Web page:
Azure SQL Elastic Pool – Moving databases across pools using PowerShell


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I’ve written a bit about Azure SQL Elastic Pool lately:  an overview, about ARM template and about database size.

One of the many great features of Azure SQL Elastic Pool is that like Azure SQL Database (standalone), we can change the eDTU capacity of the pool “on the fly”, without downtime.

Unlike its standalone cousin though, we can’t change the edition of the pool.  The edition is either Basic, Standard or Premium.  It is set at creation and is immutable after that.

If we want to change the edition of a pool, the obvious way is to create another pool, move the databases there, delete the original, recreate it with a different edition and move the databases back.

This article shows how to do that using PowerShell.

You might want to move databases around for other reasons, typically to optimize the density and performance of pools.  You would then use a very similar script.

Look at the pool

Let’s start with the pools we established with the sample ARM template of a previous article.

From there we can look at the pool Pool-A using the following PowerShell command:


$old = Get-AzureRmSqlElasticPool -ResourceGroupName DBs -ElasticPoolName Pool-A -ServerName pooldemoserver

$old

We can see the pool current edition is Standard while its Data Transaction Unit (DTU) count is 200.

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Create a temporary pool

We’ll create a temporary pool, aptly named temporary, attached to the same server:


$temp = New-AzureRmSqlElasticPool -ResourceGroupName DBs -ElasticPoolName Temporary -ServerName pooldemoserver -Edition $old.Edition -Dtu $old.Dtu

$temp

It’s important to create a pool that will allow the databases to be moved into.  The maximum size of a database is dependent of the edition and number of DTU of the elastic pool.  The easiest way is to create a pool with the same edition / DTU and this is what we do here by referencing the $old variable.

Move databases across

First, let’s grab the databases in the original pool:


$dbs = Get-AzureRmSqlDatabase -ResourceGroupName DBs -ServerName pooldemoserver | where {$_.ElasticPoolName -eq $old.ElasticPoolName}

$dbs | select DatabaseName

ElasticPoolName is a property of a database.  We’ll simply change it by setting each database:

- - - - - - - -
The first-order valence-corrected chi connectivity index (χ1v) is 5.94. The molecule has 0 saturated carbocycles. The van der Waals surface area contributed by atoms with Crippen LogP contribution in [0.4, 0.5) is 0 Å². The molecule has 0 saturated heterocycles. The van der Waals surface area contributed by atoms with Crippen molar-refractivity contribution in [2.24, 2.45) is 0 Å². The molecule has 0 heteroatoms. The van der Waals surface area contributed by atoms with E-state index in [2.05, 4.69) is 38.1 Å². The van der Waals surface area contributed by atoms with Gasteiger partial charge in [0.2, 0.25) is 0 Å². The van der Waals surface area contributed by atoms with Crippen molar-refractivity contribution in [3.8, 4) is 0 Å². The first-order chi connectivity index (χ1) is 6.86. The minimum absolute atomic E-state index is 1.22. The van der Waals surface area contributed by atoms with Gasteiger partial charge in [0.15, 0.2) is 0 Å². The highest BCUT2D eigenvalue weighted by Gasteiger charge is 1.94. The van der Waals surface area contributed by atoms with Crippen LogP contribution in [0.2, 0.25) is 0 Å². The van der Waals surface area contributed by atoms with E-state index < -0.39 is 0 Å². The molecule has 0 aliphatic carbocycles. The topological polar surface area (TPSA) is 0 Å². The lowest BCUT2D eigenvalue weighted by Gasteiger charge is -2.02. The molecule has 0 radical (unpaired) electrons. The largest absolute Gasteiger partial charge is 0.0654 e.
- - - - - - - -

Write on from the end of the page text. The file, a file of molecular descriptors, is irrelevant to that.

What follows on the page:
$dbs | foreach {Set-AzureRmSqlDatabase -ResourceGroupName DBs -ServerName pooldemoserver -DatabaseName $_.DatabaseName -ElasticPoolName $temp.ElasticPoolName}

That command takes longer to run as the databases have to move from one compute to another.

Delete / Recreate pool

We can now delete the original pool.  It’s important to note that we wouldn’t have been able to delete a pool with databases in it.


Remove-AzureRmSqlElasticPool -ResourceGroupName DBs -ElasticPoolName $old.ElasticPoolName -ServerName pooldemoserver

$new = New-AzureRmSqlElasticPool -ResourceGroupName DBs -ElasticPoolName $old.ElasticPoolName -ServerName pooldemoserver -Edition Premium -Dtu 250

The second line recreates it with Premium edition.  We could keep the original DTU, but it’s not always possible since different editions support different DTU values.  In this case, for instance, it wasn’t possible since 200 DTUs isn’t supported for Premium pools.

If you execute those two commands without pausing in between, you will likely receive an error.  It is one of those cases where the Azure REST API returns and the resource you asked to be removed seems to be removed but you can’t really recreate it back yet.  An easy work around consist in pausing or retrying.

Move databases back

We can then move the databases back to the new pool:


$dbs | foreach {Set-AzureRmSqlDatabase -ResourceGroupName DBs -ServerName pooldemoserver -DatabaseName $_.DatabaseName -ElasticPoolName $new.ElasticPoolName}

Remove-AzureRmSqlElasticPool -ResourceGroupName DBs -ElasticPoolName $temp.ElasticPoolName -ServerName pooldemoserver

In the second line we delete the temporary pool.  Again, this takes a little longer to execute since databases must be moved from one compute to another.

Summary

We showed how to move databases from a pool to another.

The pretext was a change in elastic pool edition but we might want to move databases around for other reasons.

In practice you might not want to move your databases twice to avoid the duration of the operation and might be happy to have a different pool name.  In the demo we did, the move took less than a minute because we had two empty databases.  With many databases totaling a lot of storage it would take much more time to move those.

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One thought on “Azure SQL Elastic Pool – Moving databases across pools using PowerShell

  1. Pingback: Azure Weekly: Jan 16, 2017 – Build Azure

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